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Sanitizing the immoral, or, the village is failing

The television network ABC Family has among its shows one called Baby Daddy. It's about a man who discovers he's a father after a one night stand. Hilarity ensues.

So this is what passes for family entertainment these days? It makes The Waltons and Little House on the Prairie seem downright archaic. But more than that: it marks the logical direction of a path which seeks, intentionally or not, to destroy the real and true family. When we as a society have come to the point where we accept gay marriage and sister wives as legitimate moral options, where should we expect to land except with a resounding crash where no actual parameters to personal behavior remain? Bestiality, perhaps? Of course, that won't happen. The same people who promote undisciplined human behavior can't have anyone violating animal rights.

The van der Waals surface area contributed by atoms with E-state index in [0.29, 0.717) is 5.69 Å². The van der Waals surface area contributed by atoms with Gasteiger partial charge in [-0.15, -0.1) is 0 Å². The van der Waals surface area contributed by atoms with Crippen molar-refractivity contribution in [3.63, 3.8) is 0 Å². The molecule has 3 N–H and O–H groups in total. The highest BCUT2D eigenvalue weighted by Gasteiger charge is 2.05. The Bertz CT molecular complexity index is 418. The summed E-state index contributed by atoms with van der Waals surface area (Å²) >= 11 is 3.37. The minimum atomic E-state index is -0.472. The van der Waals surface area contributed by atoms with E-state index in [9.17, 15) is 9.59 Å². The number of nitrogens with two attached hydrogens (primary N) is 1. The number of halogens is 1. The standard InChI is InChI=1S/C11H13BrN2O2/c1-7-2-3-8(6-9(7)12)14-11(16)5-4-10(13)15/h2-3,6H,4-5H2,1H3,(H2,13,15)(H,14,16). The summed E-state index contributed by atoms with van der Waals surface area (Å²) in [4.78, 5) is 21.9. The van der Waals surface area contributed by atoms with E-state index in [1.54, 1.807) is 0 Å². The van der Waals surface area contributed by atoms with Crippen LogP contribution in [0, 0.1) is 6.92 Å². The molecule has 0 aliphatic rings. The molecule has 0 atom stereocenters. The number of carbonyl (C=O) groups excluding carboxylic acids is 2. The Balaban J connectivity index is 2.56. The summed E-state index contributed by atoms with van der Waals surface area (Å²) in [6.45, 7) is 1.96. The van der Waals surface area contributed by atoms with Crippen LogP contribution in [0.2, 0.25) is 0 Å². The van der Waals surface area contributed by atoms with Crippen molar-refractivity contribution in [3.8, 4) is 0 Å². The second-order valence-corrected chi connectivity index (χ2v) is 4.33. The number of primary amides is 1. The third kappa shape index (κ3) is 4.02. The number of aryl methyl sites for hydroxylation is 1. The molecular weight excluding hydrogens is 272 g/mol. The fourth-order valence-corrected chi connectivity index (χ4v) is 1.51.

Quite frankly, this is the trouble with an ill defined sense of personal freedom: it shoos personal discipline and personal responsibility to the side. It becomes an excuse for any old act which doesn't directly affect others. It conveniently ignores the concept of indirect affect. People say, you don't want your kids to like blank, teach them not to like it. Yet when the general society is working against what you're trying (very rightly) to teach, it affects who you're trying to teach, and not necessarily for the good of anyone.

Mrs. Clinton was right (even though she misused the analogy): it takes a village. That's why the village has responsibility to the person, up to and including recognizing and promoting good behavior while, at the least, discouraging bad behavior. When the village refuses to make judgment about even personal behaviors then it will be overrun with any and all behaviors. We will then no longer have a civil society. But we will have a jungle. And a dense and impassable one at that.